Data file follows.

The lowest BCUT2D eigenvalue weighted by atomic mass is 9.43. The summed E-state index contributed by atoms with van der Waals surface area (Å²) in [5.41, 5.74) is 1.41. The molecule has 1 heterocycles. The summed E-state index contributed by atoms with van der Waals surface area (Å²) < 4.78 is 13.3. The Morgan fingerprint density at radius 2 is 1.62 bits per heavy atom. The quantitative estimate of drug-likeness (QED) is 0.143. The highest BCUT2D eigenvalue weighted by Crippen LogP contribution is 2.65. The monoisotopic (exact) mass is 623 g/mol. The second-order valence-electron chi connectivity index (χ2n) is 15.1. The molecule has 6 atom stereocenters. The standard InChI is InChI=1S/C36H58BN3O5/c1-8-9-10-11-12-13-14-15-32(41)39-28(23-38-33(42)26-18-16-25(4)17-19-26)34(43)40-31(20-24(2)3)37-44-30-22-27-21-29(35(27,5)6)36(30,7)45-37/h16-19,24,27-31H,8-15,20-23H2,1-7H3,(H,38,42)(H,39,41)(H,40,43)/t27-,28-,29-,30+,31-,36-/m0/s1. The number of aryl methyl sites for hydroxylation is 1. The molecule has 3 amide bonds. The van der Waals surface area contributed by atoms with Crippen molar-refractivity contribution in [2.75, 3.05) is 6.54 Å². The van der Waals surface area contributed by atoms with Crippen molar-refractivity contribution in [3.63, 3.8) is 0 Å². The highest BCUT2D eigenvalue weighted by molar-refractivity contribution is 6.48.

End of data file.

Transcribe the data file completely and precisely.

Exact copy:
The lowest BCUT2D eigenvalue weighted by atomic mass is 9.43. The summed E-state index contributed by atoms with van der Waals surface area (Å²) in [5.41, 5.74) is 1.41. The molecule has 1 heterocycles. The summed E-state index contributed by atoms with van der Waals surface area (Å²) < 4.78 is 13.3. The Morgan fingerprint density at radius 2 is 1.62 bits per heavy atom. The quantitative estimate of drug-likeness (QED) is 0.143. The highest BCUT2D eigenvalue weighted by Crippen LogP contribution is 2.65. The monoisotopic (exact) mass is 623 g/mol. The second-order valence-electron chi connectivity index (χ2n) is 15.1. The molecule has 6 atom stereocenters. The standard InChI is InChI=1S/C36H58BN3O5/c1-8-9-10-11-12-13-14-15-32(41)39-28(23-38-33(42)26-18-16-25(4)17-19-26)34(43)40-31(20-24(2)3)37-44-30-22-27-21-29(35(27,5)6)36(30,7)45-37/h16-19,24,27-31H,8-15,20-23H2,1-7H3,(H,38,42)(H,39,41)(H,40,43)/t27-,28-,29-,30+,31-,36-/m0/s1. The number of aryl methyl sites for hydroxylation is 1. The molecule has 3 amide bonds. The van der Waals surface area contributed by atoms with Crippen molar-refractivity contribution in [2.75, 3.05) is 6.54 Å². The van der Waals surface area contributed by atoms with Crippen molar-refractivity contribution in [3.63, 3.8) is 0 Å². The highest BCUT2D eigenvalue weighted by molar-refractivity contribution is 6.48.